Welcome to Whitstable Museum & Gallery

Welcome to Whitstable Museum & Gallery

Two world-first innovations originated in this supposedly sleepy fishing village – helmet diving and a steam-drawn passenger railway.

Oyster cultivation has also made Whitstable world famous, in its heyday providing London with millions of oysters each year.

Peter Cushing, the actor of Star Wars, horror films and Dr Who fame lived in Whitstable for 35 years. We could also talk about wooden shipbuilding, floods, the harbour and the world-wide trade in coal, ice, dates and bananas.

Why not drop in?

Relocation of the Invicta Report

Our View of the Relocation of the Invicta Report The Trustees of the Whitstable Museum & Gallery have this morning, emailed Democratic Services at CCC requesting that a report on the Relocation of the Invicta Engine should be withdrawn. The report considers four...

Invicta Plans

Ambitious Plans for Whitstable Community Museum Revealed The Whitstable Community Museum & Gallery Charity is excited to reveal its ambitious plans to return the Invicta Steam Locomotive to its true home in Whitstable. We will properly protect and display Invicta with...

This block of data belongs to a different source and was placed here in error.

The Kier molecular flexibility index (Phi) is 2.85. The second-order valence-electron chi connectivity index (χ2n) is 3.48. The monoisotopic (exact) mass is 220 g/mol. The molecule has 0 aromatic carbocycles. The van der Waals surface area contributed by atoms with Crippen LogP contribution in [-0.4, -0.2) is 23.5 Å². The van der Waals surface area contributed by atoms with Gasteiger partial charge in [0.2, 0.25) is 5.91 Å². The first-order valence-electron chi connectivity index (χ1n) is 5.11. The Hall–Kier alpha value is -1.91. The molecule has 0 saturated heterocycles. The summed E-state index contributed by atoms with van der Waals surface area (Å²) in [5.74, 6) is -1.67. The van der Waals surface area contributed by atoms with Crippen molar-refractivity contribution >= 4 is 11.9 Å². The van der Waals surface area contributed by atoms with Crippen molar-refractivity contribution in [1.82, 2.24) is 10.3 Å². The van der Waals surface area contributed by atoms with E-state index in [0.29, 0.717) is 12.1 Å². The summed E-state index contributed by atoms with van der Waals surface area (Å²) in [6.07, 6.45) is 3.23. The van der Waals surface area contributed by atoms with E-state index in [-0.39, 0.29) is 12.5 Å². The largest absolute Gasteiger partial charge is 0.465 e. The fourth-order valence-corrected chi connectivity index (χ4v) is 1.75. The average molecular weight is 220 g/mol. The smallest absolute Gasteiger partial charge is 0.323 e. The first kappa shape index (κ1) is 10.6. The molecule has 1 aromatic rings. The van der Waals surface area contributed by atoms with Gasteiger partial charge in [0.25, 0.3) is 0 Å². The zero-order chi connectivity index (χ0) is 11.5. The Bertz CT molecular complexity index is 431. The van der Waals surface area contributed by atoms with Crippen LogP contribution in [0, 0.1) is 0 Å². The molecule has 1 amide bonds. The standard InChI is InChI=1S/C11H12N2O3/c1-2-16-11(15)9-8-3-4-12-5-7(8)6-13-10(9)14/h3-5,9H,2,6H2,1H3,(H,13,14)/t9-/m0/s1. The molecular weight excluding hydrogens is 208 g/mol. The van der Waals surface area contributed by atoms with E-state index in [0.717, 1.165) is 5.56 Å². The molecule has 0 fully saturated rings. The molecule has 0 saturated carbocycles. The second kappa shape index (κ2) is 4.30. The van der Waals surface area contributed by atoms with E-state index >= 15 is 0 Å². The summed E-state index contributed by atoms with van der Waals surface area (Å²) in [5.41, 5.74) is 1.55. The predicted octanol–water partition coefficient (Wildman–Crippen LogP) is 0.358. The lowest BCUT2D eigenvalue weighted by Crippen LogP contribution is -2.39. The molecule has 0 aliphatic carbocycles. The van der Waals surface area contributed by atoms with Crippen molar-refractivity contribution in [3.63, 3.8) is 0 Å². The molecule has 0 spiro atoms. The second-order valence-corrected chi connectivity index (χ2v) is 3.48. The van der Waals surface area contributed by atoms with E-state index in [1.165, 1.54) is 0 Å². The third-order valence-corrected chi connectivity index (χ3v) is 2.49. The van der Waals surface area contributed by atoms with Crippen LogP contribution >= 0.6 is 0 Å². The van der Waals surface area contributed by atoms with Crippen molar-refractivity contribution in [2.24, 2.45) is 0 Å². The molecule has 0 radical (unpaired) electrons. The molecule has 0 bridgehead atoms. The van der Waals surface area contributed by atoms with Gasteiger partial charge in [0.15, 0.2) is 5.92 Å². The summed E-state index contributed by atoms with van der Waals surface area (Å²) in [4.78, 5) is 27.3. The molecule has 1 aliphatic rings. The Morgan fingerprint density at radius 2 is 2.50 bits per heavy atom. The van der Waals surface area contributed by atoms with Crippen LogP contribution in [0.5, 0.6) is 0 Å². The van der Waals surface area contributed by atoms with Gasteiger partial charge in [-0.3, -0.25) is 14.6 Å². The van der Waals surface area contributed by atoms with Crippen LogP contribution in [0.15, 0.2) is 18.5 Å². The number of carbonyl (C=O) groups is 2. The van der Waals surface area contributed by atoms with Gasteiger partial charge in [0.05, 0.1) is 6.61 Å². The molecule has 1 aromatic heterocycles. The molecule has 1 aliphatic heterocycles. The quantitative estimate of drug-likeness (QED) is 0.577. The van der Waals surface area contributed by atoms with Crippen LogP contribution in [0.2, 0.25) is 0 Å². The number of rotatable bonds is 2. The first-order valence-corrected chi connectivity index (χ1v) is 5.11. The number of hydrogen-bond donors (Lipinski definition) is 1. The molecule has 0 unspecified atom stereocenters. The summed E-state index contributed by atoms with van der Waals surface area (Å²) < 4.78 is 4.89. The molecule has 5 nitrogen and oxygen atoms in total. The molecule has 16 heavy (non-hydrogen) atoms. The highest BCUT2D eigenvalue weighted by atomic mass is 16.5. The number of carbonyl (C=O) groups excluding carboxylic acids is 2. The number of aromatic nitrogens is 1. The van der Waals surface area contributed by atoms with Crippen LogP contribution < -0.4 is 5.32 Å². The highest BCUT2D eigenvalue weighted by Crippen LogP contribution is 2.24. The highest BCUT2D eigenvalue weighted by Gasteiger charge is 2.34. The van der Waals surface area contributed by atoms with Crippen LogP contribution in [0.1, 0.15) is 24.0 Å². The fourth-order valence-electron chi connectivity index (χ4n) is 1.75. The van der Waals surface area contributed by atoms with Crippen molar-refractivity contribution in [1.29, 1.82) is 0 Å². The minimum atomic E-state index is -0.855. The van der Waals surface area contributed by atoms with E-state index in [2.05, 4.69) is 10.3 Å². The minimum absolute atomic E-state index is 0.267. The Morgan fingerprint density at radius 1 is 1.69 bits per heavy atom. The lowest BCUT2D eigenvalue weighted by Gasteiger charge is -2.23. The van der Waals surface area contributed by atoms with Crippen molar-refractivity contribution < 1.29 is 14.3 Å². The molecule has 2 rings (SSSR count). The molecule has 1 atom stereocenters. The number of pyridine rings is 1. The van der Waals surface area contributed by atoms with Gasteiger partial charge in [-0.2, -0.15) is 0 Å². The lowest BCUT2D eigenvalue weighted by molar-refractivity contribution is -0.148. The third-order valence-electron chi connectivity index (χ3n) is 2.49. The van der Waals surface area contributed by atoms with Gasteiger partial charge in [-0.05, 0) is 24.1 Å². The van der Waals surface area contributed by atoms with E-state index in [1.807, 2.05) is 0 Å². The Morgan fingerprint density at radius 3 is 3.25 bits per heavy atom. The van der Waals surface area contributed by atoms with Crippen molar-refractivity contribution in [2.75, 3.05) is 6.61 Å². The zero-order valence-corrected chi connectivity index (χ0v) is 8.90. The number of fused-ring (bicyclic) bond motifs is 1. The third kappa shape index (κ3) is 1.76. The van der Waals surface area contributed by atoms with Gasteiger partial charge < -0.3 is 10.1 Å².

Sainsbury’s Shortlist

We are delighted to that Whitstable Community Museum & Gallery has been shortlisted to be Sainsbury’s Whitstable Local Charity of the Year Partner 2017/18. This partnership would give us great opportunities including fundraising, raising awareness in the local...

There’s so much to explore

Defending Our Shores Exhibition

Now On

Threats to Whitstable from Wars, Floods and Smugglers

EXTENDED to July 2018 by popular support

Whitstable is situated on the coast of the Thames Estuary, which brings great advantages of fishing, trade and world-wide connections on which the people have created industry and commerce.

Being relatively near continental Europe, Kent had a tradition of smuggling: goods, spies, money and prisoners, all of which make fascinating stories revealed in our latest exhibition. Weapons and a Smugglers Hut are complemented by sketches, newspaper reports and a poem.

Much of Whitstable, Seasalter and Swalecliffe is below high-tide level and the fight against storm and flood has been traced for 800 years, more recently illustrated by 120 years of remarkable photographs, verbatim stories and newspaper reports.

Whitstable’s contribution to wartime defence is told in maps, quotations, photographs and artefacts. The origin and deployment of the innovative Thames Estuary sea forts is explained. Newly discovered maps drawn up by the home guard explain how the coast was protected from invasion in the Second World War, including detection by radar of enemy ships and low-flying aircraft.

Children, defence buffs and story lovers will all enjoy our new exhibition.

Open 11.00am to 4.30pm

Jan to June Sept to Dec

Friday & Saturday

July and August

Thursday – Sunday

PLUS School Holiday Weeks

Thursday – Sunday



Adult £3, Concession £2

Child with paying adult: FREE


Postcodes CT1 – CT6: FREE